Princeton University freshmen Michal Prenovitz and Matine Yuksel carefully placed a small wood sample in a machine designed to crush objects with thousands of pounds of force. As the machine's steel jaws slowly squeezed, Professor Ilhan Aksay rolled up a few sheets of paper and turned to the students gathered nearby.
"If I do this," he said, squeezing the rolled tube of papers in the middle, "the tube bounces back—unless I flatten it completely."
He switched his hands to the ends of the tube.
"But if I stress the ends, nothing happens until suddenly it buckles and there is permanent damage," he said. "The former is akin to stressing wood in a direction perpendicular to its cell walls. In the latter, the stress is applied in the same direction as the cell walls."
For the next hour, the 10 students crushed, bent and broke samples of different types of wood in Aksay's research laboratory. They measured the force that damaged the samples and peered through microscopes to analyze how the stress affected the blocks' internal structures.
For nearly 10 years, Aksay, a professor of chemical and biological engineering, has introduced students in his freshman seminar, "Materials World," to the everyday matter that makes up the foundation of civilization. In the course, designated as the Donald P. Wilson '33 and Edna M. Wilson Freshman Seminar, the students begin by analyzing the materials that helped launch civilization. The students study materials such as simple mud and adobe bricks, fired ceramics and biologically produced materials such as wood. As the semester progresses, they move through more complex materials, ending with electrically conducting polymers and even the construction of a lithium ion battery.
"My goal is to teach them about the fundamental materials that we have around us," Aksay said. "I want to give them answers to some of the questions that, one day, they may get from their children."
Along the way, Aksay introduces the students to lab techniques. The freshmen spend half of each class in a seminar discussion and then move to Aksay's lab, or the electron microscope at Bowen Hall, to apply what they have learned. For students who don't plan on pursuing a science degree, it offers hands-on experience in the lab. Science and engineering majors get an early chance to use state-of-the-art equipment.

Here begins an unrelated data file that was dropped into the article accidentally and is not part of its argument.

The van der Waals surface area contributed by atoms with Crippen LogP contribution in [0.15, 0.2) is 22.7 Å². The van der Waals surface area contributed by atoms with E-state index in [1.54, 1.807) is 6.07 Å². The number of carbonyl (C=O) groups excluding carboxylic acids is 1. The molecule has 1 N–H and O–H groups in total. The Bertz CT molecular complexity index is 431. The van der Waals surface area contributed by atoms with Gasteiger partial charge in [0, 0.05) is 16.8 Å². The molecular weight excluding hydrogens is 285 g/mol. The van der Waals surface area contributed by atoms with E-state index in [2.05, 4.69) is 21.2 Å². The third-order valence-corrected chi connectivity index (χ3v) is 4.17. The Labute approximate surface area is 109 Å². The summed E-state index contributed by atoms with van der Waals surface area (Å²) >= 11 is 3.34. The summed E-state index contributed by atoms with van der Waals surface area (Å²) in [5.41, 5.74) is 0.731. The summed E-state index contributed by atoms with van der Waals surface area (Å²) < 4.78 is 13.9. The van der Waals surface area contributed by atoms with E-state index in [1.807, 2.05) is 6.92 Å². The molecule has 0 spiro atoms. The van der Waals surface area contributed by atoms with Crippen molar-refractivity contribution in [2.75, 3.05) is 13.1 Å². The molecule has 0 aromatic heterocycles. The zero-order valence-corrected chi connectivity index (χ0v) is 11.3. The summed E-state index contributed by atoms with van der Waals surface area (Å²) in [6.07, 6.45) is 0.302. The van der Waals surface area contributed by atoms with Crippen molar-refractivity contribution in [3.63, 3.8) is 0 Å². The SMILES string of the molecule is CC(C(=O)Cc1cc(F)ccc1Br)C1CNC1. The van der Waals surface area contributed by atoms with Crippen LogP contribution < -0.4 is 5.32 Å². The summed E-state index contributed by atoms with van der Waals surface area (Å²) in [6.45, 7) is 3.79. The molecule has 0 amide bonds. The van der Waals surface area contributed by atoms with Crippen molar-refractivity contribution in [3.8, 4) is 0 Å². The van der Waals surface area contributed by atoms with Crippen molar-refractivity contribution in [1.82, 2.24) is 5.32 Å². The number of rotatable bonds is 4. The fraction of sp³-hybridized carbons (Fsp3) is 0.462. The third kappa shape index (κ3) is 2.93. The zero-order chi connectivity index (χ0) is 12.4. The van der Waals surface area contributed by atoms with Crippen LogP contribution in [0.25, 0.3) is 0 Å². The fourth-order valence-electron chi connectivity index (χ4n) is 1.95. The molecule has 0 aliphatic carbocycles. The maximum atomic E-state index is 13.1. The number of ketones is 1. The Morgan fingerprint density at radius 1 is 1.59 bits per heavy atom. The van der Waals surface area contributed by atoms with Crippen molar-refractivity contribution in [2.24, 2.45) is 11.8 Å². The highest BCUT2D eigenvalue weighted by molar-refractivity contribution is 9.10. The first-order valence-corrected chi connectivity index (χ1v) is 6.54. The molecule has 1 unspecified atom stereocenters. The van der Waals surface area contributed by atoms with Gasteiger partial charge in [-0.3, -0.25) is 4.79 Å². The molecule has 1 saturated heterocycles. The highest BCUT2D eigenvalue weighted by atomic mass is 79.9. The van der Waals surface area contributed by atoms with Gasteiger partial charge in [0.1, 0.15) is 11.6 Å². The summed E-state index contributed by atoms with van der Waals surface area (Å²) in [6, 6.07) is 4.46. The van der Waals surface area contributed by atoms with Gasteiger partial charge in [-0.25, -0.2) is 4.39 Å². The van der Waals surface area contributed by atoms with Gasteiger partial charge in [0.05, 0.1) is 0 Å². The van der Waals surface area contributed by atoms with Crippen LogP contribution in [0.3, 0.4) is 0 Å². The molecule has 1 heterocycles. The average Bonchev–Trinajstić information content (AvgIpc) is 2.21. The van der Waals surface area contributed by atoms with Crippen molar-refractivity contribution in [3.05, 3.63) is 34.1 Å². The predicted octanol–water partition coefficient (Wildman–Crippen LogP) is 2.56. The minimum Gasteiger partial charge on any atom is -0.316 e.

"From talking to my friends at other schools, it's extremely rare for a freshman to get such a small class with high exposure to advanced equipment," said Austin Pruitt, who plans to major in mechanical and aerospace engineering. He said the seminar, which includes a mix of students studying science and other disciplines, is straightforward enough "so that everyone can understand it, but complex enough so that it is new knowledge for everyone in the class."
Aksay points out that the ages of human development are named for basic materials—stone, bronze, iron—and the class follows that organizational structure. In initial experiments, students made and examined mud bricks. They compared the strength and toughness of the mud bricks with sintered bricks, which have been fired in a kiln, and adobe bricks, in which straw is mixed with the mud. In those simple experiments, the students traversed thousands of years of technological history.
"The transition from mud bricks to sintered bricks took about 6,000 years," Aksay said. "Why? Because of technological development—you have to have furnaces. Adobe needed the agricultural revolution. Without hay, you cannot have the accident of mixing mud with straw."
Aksay asked what the students had observed about the various types of bricks, and why the material strengthened with heating.
"The form remains the same, but the chemical structure within the brick changes as you heat it," said Serena Zheng.
Aksay explained that high temperatures inside the kiln transform the clay at the molecular level.
"Clay becomes something different when you exceed 600 degrees centigrade," he said. "Crystals form like needles within a high temperature liquid that becomes glass when cooled. These needles start locking up and the object becomes stronger and stronger. The more you heat it, the higher the number of crystals."
Aksay himself is at the forefront of engineering based on the new material graphene, which is a one-atom-thick form of carbon. Graphene's remarkable characteristics, including strength, flexibility, and conductivity, have promised to open new areas of electronics such as flexible electronics and power systems. But until relatively recently, the material was extremely difficult to separate into thin sheets outside a laboratory.
Several years ago, Professor Robert Prud'homme, also in the chemical and biological engineering department, and Aksay developed a technique that uses an acid bath to oxidize graphite and a subsequent very rapid heating to efficiently create thin sheets of graphene. This patented method offers a way for engineers to develop widespread industrial uses for graphene.
John Lettow, who graduated from Princeton in 1995 with a degree in chemical engineering, has since formed a company, Vorbeck Materials, to develop new products—such as electrically conductive ink for printed circuits—based on the technology.
"Getting to have such close interactions with world-renowned faculty such as Ilhan, even as an undergraduate at Princeton, is a tremendous experience that stays with you throughout your career," Lettow said. "Though they may not fully realize it yet, these students are exceptionally lucky. I envy their time in Ilhan's class."
Aksay said the purpose of the seminar is not to develop the next great technical breakthrough but to expose a broad range of students to the fascination of science.
"I try to mix the science with fun," he said. "My goal is to teach students, whether they are interested in science or not, things that they will remember many decades from now."
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